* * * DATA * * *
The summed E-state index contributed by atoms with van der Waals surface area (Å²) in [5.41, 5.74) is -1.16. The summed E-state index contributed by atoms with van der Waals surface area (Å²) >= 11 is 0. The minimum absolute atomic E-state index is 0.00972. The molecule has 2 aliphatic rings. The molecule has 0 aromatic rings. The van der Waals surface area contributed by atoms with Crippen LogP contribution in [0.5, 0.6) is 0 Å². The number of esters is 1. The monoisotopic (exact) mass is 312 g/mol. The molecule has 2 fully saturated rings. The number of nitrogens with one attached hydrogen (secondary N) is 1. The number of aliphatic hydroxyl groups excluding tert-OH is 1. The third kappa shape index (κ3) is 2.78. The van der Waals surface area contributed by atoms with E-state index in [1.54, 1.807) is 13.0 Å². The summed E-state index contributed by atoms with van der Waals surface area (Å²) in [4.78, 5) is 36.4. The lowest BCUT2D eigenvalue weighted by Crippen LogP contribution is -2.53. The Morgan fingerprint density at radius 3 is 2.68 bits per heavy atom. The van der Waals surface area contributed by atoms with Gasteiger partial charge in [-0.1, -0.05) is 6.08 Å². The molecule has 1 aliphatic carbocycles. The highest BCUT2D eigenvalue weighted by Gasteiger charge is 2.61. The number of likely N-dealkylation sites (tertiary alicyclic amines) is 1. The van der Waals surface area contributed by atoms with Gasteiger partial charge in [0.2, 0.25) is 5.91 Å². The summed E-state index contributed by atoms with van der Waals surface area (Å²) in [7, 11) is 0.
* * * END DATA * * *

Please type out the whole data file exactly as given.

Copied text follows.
The summed E-state index contributed by atoms with van der Waals surface area (Å²) in [5.41, 5.74) is -1.16. The summed E-state index contributed by atoms with van der Waals surface area (Å²) >= 11 is 0. The minimum absolute atomic E-state index is 0.00972. The molecule has 2 aliphatic rings. The molecule has 0 aromatic rings. The van der Waals surface area contributed by atoms with Crippen LogP contribution in [0.5, 0.6) is 0 Å². The number of esters is 1. The monoisotopic (exact) mass is 312 g/mol. The molecule has 2 fully saturated rings. The number of nitrogens with one attached hydrogen (secondary N) is 1. The number of aliphatic hydroxyl groups excluding tert-OH is 1. The third kappa shape index (κ3) is 2.78. The van der Waals surface area contributed by atoms with E-state index in [1.54, 1.807) is 13.0 Å². The summed E-state index contributed by atoms with van der Waals surface area (Å²) in [4.78, 5) is 36.4. The lowest BCUT2D eigenvalue weighted by Crippen LogP contribution is -2.53. The Morgan fingerprint density at radius 3 is 2.68 bits per heavy atom. The van der Waals surface area contributed by atoms with Gasteiger partial charge in [-0.1, -0.05) is 6.08 Å². The molecule has 1 aliphatic carbocycles. The highest BCUT2D eigenvalue weighted by Gasteiger charge is 2.61. The number of likely N-dealkylation sites (tertiary alicyclic amines) is 1. The van der Waals surface area contributed by atoms with Gasteiger partial charge in [0.2, 0.25) is 5.91 Å². The summed E-state index contributed by atoms with van der Waals surface area (Å²) in [7, 11) is 0.